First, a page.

In any case, Greek public water supply companies are significantly profitable in spite of the crisis. Moreover, the State and municipalities owe to water supply companies a total sum of 356 million euros, a fact which sheds a different light on the paradox of privatization: the state will lose revenue from attributed dividends, while it will have to pay its debts to the new owners of the companies with the money earned from the sale. “The winners will be the new private owners and the citizens will be the losers,” MEP Kriton Arsenis told us.

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“No worker who is not a shareholder, no shareholder who is not a worker,” say the workers of VIOME (Industrial Mineral), a factory in northern Greece. Their plan to take over the factory and to manage it themselves has generated waves of encouragement and support throughout the world. In this report for UNFOLLOW magazine, Christos Avramidis and Antonis Galanopoulos investigate the background to current events, and ask what the future might hold for these workers and their plan, what the reaction of the Greek government is likely to be, and whether workers’ self-management is feasible in a capitalist context.

“You can’t? We can!” This is how the workers of VIOME (short for Viomichaniki Metalleutiki, Industrial Mineral) reacted to the decision by the management to close down yet another factory in the Prefecture of Thessaloniki.

VIOME poster. Caption reads: "You can't, we can!" (image via

VIOME poster. Caption reads: “You can’t? We can!” (image via

VIOME, a factory that makes chemical products for the construction sector, was established in 1982. It is a subsidiary company of Philkeram-Johnson S.A., owned by the Philippou family. Although in 2006 VIOME was still ranked among the 20 most successful businesses of northern Greece, 2008 marks the emergence of the first problems, due to the crisis in the construction sector, as well as bad decisions by the management.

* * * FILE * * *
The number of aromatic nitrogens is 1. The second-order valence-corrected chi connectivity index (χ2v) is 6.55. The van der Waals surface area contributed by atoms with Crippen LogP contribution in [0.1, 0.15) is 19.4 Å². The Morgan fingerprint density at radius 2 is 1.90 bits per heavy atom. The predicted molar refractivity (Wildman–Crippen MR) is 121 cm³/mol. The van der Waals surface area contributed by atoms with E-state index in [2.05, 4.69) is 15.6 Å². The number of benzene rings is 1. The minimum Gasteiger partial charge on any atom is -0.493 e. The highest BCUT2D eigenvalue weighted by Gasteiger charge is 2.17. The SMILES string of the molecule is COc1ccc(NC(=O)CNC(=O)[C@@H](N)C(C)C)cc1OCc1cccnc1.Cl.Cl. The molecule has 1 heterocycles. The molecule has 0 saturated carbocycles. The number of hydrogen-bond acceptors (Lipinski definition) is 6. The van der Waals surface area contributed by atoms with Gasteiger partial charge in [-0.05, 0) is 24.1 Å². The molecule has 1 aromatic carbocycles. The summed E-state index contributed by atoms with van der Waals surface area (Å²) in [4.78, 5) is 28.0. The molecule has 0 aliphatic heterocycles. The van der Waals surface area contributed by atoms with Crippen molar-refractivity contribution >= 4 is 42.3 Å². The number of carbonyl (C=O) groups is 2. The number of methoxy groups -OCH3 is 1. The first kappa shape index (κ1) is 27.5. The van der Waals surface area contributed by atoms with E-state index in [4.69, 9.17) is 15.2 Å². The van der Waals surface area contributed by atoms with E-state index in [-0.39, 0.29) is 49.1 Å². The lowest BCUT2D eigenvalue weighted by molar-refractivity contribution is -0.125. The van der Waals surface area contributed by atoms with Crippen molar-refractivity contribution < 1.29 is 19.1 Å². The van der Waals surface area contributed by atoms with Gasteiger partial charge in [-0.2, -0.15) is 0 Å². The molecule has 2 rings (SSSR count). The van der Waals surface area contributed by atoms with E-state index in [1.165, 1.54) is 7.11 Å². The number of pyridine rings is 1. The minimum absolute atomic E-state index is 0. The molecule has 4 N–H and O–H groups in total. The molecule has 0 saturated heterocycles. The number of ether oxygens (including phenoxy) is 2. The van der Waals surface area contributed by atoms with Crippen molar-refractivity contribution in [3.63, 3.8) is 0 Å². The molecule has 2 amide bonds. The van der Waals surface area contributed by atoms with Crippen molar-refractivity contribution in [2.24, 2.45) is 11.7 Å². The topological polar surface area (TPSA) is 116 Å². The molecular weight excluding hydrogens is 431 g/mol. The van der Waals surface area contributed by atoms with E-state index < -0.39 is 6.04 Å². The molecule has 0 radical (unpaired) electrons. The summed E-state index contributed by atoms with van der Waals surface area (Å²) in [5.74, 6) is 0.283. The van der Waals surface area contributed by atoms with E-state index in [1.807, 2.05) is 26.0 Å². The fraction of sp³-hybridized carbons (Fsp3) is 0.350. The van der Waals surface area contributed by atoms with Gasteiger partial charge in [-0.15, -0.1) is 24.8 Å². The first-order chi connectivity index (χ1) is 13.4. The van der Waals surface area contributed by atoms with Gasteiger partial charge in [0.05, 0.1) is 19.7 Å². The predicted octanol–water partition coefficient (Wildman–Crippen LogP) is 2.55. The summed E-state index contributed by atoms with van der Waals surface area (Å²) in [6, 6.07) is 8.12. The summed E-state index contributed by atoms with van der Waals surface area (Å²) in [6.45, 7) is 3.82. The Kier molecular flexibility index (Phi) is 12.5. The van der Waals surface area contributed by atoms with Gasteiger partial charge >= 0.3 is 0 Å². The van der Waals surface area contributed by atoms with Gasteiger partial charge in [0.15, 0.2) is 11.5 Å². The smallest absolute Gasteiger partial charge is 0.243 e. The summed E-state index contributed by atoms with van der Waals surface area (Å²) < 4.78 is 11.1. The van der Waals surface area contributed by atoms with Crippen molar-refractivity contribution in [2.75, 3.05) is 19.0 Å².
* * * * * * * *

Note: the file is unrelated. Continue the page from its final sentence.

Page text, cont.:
In 2011, the Philippou family submitted a debtor’s petition for Philkeram. The consequences did not take long to appear within VIOME. In July 2011, the management violated the agreed timetable for the payout of the accrued sums. This was the first indication that the owners were abandoning the factory.

The workers reacted with repeated 48-hour strikes, and on 12 September began work retention. The idea of self-management was already being discussed in the first workers’ general assemblies. When it was submitted to a vote, it got 97%.

“No worker who is not a shareholder, no shareholder who is not a worker,” say the workers of VIOME

As soon as Philkeram went bankrupt, the entirety of its assets, including the shares and the real estate of VIOME, passed to the trustee for liquidation. At the tripartite meeting that was held at the Ministry of Labor in November 2011, in the presence of Deputy Minister Yiannis Koutsoukos, vice-president of the group Ms Philippou, made it clear that she did not intend to operate the factory again.

“From that moment on,” says VIOME Union Chairman Makis Anagnostou, “we brought out our own banner, and with the basic slogan ‘Not another 70 unemployed workers – Direct re-operation’, we went on demonstrations and strikes”.